Long-term Qatar LNG deal “good message for Germany's energy security” – chancellor Scholz
Clean Energy Wire / Reuters / Tagesspiegel Background
Chancellor Olaf Scholz has welcomed two contracts that are set to supply Germany with liquefied natural gas (LNG) for a duration of at least 15 years. “They are long-term agreements; that is also the good message for Germany's energy security,” Scholz said at a press conference. QatarEnergy and ConocoPhillips signed two sales and purchase agreements to export 2 million tonnes of LNG annually to Germany from 2026, Reuters reported. The deliveries would arrive at the planned import terminal in Brunsbüttel in northern Germany. Scholz called the deals “another important building block” in efforts to ensure supply as the country seeks alternatives to pipeline gas from Russia. Economy minister Robert Habeck also welcomed the long-term deal. “Fifteen years is great,” Habeck told reporters at a business conference in Berlin. “I wouldn't have had anything against 20 (years) or longer contracts.” However, the companies involved must be aware that demand in Germany will go down as it aims to become climate neutral by 2045, so that volumes might have to be sold “elsewhere in the world” at that time.
ICIS energy analyst Andreas Schröder told Tagesspiegel Background that the starting date is too late for the current crisis. “The contract is not relevant to our immediate energy crisis now and next year,” he said. Opposition CDU party leader Friedrich Merz criticised what he saw as too little too late, dpa reported. “We would now have needed supply contracts with a much higher volume,” he said. Meanwhile, Niklas Höhne of NewClimate Institute told Tagesspiegel Background that Germany should save gas and that such efforts should mean the country does not need LNG imports about five years from now. “Concluding a contract now for 15 years until 2041 stands in the way of the energy transition,” he said.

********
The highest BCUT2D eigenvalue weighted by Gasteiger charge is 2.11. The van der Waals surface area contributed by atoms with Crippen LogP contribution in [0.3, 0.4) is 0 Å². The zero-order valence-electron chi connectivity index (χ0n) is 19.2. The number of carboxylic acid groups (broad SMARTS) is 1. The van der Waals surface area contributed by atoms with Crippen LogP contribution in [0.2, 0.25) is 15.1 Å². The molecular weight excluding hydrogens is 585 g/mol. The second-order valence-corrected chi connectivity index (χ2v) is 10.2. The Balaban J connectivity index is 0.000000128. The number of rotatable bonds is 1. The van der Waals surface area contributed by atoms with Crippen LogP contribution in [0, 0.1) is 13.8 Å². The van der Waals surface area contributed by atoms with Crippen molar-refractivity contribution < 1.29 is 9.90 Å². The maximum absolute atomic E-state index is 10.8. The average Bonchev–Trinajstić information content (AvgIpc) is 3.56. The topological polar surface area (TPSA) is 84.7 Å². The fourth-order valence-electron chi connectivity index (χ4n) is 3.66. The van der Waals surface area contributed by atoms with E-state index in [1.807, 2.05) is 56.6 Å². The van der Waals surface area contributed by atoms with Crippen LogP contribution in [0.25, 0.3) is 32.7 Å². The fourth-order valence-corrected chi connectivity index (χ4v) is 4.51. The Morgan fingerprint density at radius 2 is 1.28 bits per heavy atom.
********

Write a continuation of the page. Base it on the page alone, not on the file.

Germany is quickly building up its own LNG import infrastructure as a reaction to the energy crisis resulting from Russia’s war against Ukraine, and halted gas deliveries from its former main supplier. The first of six planned floating terminals (FSRU) could go online before the year is over, but the onshore terminal in Brunsbüttel will take years to construct and is set to start operations in 2026. NGOs have criticised that such terminals would do little to help in the current supply crisis, could present “gigantic overcapacities” and lock Germany into fossil gas use for a long time.